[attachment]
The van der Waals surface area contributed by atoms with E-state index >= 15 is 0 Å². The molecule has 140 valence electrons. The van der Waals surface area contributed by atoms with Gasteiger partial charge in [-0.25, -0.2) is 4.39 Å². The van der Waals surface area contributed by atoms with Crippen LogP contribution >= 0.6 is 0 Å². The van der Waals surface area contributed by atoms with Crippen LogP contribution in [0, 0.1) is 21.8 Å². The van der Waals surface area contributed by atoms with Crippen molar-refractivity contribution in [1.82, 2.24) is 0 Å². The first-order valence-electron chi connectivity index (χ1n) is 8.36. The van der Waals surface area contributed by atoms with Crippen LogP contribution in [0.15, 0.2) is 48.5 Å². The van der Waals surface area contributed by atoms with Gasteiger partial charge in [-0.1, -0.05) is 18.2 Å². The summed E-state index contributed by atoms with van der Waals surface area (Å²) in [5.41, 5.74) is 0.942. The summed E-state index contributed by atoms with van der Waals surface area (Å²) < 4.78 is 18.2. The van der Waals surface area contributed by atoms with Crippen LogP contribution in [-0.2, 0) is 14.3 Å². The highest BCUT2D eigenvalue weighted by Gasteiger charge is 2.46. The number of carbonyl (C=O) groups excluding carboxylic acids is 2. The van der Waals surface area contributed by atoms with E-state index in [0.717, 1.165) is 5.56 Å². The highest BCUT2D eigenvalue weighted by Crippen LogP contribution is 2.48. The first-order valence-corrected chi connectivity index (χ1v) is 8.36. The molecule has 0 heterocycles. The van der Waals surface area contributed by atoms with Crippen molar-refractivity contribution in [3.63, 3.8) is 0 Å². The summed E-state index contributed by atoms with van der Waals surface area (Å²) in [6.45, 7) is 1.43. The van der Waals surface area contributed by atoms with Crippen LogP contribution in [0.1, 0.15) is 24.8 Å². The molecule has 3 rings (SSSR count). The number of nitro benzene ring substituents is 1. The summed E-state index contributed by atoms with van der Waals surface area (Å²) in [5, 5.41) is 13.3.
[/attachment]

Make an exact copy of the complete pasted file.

The van der Waals surface area contributed by atoms with E-state index >= 15 is 0 Å². The molecule has 140 valence electrons. The van der Waals surface area contributed by atoms with Gasteiger partial charge in [-0.25, -0.2) is 4.39 Å². The van der Waals surface area contributed by atoms with Crippen LogP contribution >= 0.6 is 0 Å². The van der Waals surface area contributed by atoms with Crippen LogP contribution in [0, 0.1) is 21.8 Å². The van der Waals surface area contributed by atoms with Crippen molar-refractivity contribution in [1.82, 2.24) is 0 Å². The first-order valence-electron chi connectivity index (χ1n) is 8.36. The van der Waals surface area contributed by atoms with Crippen LogP contribution in [0.15, 0.2) is 48.5 Å². The van der Waals surface area contributed by atoms with Gasteiger partial charge in [-0.1, -0.05) is 18.2 Å². The summed E-state index contributed by atoms with van der Waals surface area (Å²) in [5.41, 5.74) is 0.942. The summed E-state index contributed by atoms with van der Waals surface area (Å²) < 4.78 is 18.2. The van der Waals surface area contributed by atoms with Crippen LogP contribution in [-0.2, 0) is 14.3 Å². The highest BCUT2D eigenvalue weighted by Gasteiger charge is 2.46. The number of carbonyl (C=O) groups excluding carboxylic acids is 2. The van der Waals surface area contributed by atoms with E-state index in [0.717, 1.165) is 5.56 Å². The highest BCUT2D eigenvalue weighted by Crippen LogP contribution is 2.48. The first-order valence-corrected chi connectivity index (χ1v) is 8.36. The molecule has 0 heterocycles. The van der Waals surface area contributed by atoms with Crippen molar-refractivity contribution in [3.63, 3.8) is 0 Å². The summed E-state index contributed by atoms with van der Waals surface area (Å²) in [6.45, 7) is 1.43. The van der Waals surface area contributed by atoms with Crippen LogP contribution in [0.1, 0.15) is 24.8 Å². The molecule has 3 rings (SSSR count). The number of nitro benzene ring substituents is 1. The summed E-state index contributed by atoms with van der Waals surface area (Å²) in [5, 5.41) is 13.3.